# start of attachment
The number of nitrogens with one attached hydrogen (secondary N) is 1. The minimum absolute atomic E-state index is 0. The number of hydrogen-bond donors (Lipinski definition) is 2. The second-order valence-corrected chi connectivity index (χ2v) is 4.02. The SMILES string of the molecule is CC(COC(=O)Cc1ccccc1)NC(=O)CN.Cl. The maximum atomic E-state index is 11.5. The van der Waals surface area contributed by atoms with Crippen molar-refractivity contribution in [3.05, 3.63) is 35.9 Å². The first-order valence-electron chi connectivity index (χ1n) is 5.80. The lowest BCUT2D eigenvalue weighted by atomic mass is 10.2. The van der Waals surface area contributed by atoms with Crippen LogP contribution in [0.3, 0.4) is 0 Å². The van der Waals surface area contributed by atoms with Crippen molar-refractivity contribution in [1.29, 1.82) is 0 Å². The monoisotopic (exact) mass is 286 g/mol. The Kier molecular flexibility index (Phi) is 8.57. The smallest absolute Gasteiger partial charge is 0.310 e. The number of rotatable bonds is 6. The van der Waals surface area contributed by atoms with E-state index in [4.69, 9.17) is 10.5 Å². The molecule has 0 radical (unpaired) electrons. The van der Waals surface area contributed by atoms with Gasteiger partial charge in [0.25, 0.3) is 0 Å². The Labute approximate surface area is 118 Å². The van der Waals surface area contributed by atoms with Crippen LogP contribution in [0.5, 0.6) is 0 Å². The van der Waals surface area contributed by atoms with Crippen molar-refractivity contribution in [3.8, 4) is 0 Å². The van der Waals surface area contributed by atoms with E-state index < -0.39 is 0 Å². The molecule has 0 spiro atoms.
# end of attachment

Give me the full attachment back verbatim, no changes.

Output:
The number of nitrogens with one attached hydrogen (secondary N) is 1. The minimum absolute atomic E-state index is 0. The number of hydrogen-bond donors (Lipinski definition) is 2. The second-order valence-corrected chi connectivity index (χ2v) is 4.02. The SMILES string of the molecule is CC(COC(=O)Cc1ccccc1)NC(=O)CN.Cl. The maximum atomic E-state index is 11.5. The van der Waals surface area contributed by atoms with Crippen molar-refractivity contribution in [3.05, 3.63) is 35.9 Å². The first-order valence-electron chi connectivity index (χ1n) is 5.80. The lowest BCUT2D eigenvalue weighted by atomic mass is 10.2. The van der Waals surface area contributed by atoms with Crippen LogP contribution in [0.3, 0.4) is 0 Å². The van der Waals surface area contributed by atoms with Crippen molar-refractivity contribution in [1.29, 1.82) is 0 Å². The monoisotopic (exact) mass is 286 g/mol. The Kier molecular flexibility index (Phi) is 8.57. The smallest absolute Gasteiger partial charge is 0.310 e. The number of rotatable bonds is 6. The van der Waals surface area contributed by atoms with E-state index in [4.69, 9.17) is 10.5 Å². The molecule has 0 radical (unpaired) electrons. The van der Waals surface area contributed by atoms with Gasteiger partial charge in [0.25, 0.3) is 0 Å². The Labute approximate surface area is 118 Å². The van der Waals surface area contributed by atoms with Crippen LogP contribution in [0.5, 0.6) is 0 Å². The van der Waals surface area contributed by atoms with Crippen molar-refractivity contribution in [3.8, 4) is 0 Å². The van der Waals surface area contributed by atoms with E-state index < -0.39 is 0 Å². The molecule has 0 spiro atoms.